Morcellator Lawsuit Settlements

Johnson & Johnson Hysterectomy Sarcoma Attorneyis moving to settle lawsuits filed by women who say J&J’s power morcellators spread undetected uterine cancer, according to The Wall Street Journal. J&J and its Ethicon division pulled the devices in 2014 following reports which said power morcellators spread uterine cancer when used for hysterectomy or fibroid removal.

100 Morcellator Cases

An estimated 100 cases have either been filed or prepared for lawsuits against J&J and Ethicon, which enjoyed the lion’s share of laparoscopic power morcellator sales. Power morcellator cases have been consolidated in Kansas City, Kan., federal court, before Judge Kathryn H. Vratil. Of the roughly 100 claims, J&J has settled nearly 70 over the past few months, according to the Wall Street Journal.

WSJ estimated that settlements so far have ranged from $100,000 to roughly $1 million, according to a WSJ source who claimed knowledge of resolved cases.

Morcellator Lawyer

David Matthews, a plaintiff’s lawyer handling power morcellator cases, said the range of settlement amounts reported by WSJ seems low considering the seriousness of the injuries.

“If the amounts reported are right, many of the cases that have settled must have had significant issues. You would tend to think that women who have died or are dying from morcellator injuries would not settle for the small amounts we have seen reported. But it’s always awfully hard to make any generalizations regarding settlement amounts. We don’t know what problems or issues such and such a case may have had to settle for whatever amount is reported. They call these mass torts, but there is never anything ‘en mass’ about them. Every case is always unique.”

Failure to Warn

Women suing J&J underwent hysterectomies or uterine fibroid removal in which surgeons used power morcellators. The women say J&J and Ethicon failed to warn them about the risk that the devices could antagonize and spread undiagnosed uterine cancer, making it more difficult to treat. Several plaintiffs have died before or after the lawsuits were filed; hence, morcellator attorneys are trying to accelerate the litigation to allow clients their chance to air their case in court.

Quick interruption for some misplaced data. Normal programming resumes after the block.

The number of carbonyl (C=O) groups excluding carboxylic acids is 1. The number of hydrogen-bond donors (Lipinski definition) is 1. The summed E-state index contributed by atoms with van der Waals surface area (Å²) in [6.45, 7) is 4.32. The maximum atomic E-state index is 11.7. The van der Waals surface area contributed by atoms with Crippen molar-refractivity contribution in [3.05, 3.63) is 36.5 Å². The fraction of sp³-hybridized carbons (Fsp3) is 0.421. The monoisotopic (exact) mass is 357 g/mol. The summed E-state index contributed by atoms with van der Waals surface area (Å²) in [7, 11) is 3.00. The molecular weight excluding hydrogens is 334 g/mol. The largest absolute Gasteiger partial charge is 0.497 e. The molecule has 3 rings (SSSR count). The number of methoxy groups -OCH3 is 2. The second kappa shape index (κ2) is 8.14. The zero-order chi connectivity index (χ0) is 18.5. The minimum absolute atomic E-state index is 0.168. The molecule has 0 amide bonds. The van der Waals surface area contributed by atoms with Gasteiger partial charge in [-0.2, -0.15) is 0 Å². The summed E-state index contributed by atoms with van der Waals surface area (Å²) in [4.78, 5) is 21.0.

Power Morcellators

Power morcellators are electric-powered devices with blades that allow surgeons to slice up large pieces of tissue like the uterus or fibroids in order to remove them through small incisions in the abdomen. This “minimally invasive” surgery is supposed to allow for quicker healing time, less blood loss, fewer complications.

Morcellators pulled by J&J

Laparoscopic power morcellators made by Ethicon and several other companies became controversial in 2014 after the FDA released a warning which said 1/350 women had undiagnosed uterine cancer that could be spread by morcellation. One type of cancer, leiomyosarcoma, is especially deadly when morcellated.

After the 2014 FDA warning, J&J, which had the largest percentage of the market, pulled its morcellator devices.

Morcellator Lawsuits

Morcellator lawsuits against J&J and Ethicon claim the devices are defective and that the company knew about the chance of spreading cancer yet failed to warn the public. J&J previously told the Wall Street Journal that its morcellators “have always included cautions in their instructions for use about the potential spread of malignant (or suspected malignant) tissue.”

Morcellator Lawsuit Settlements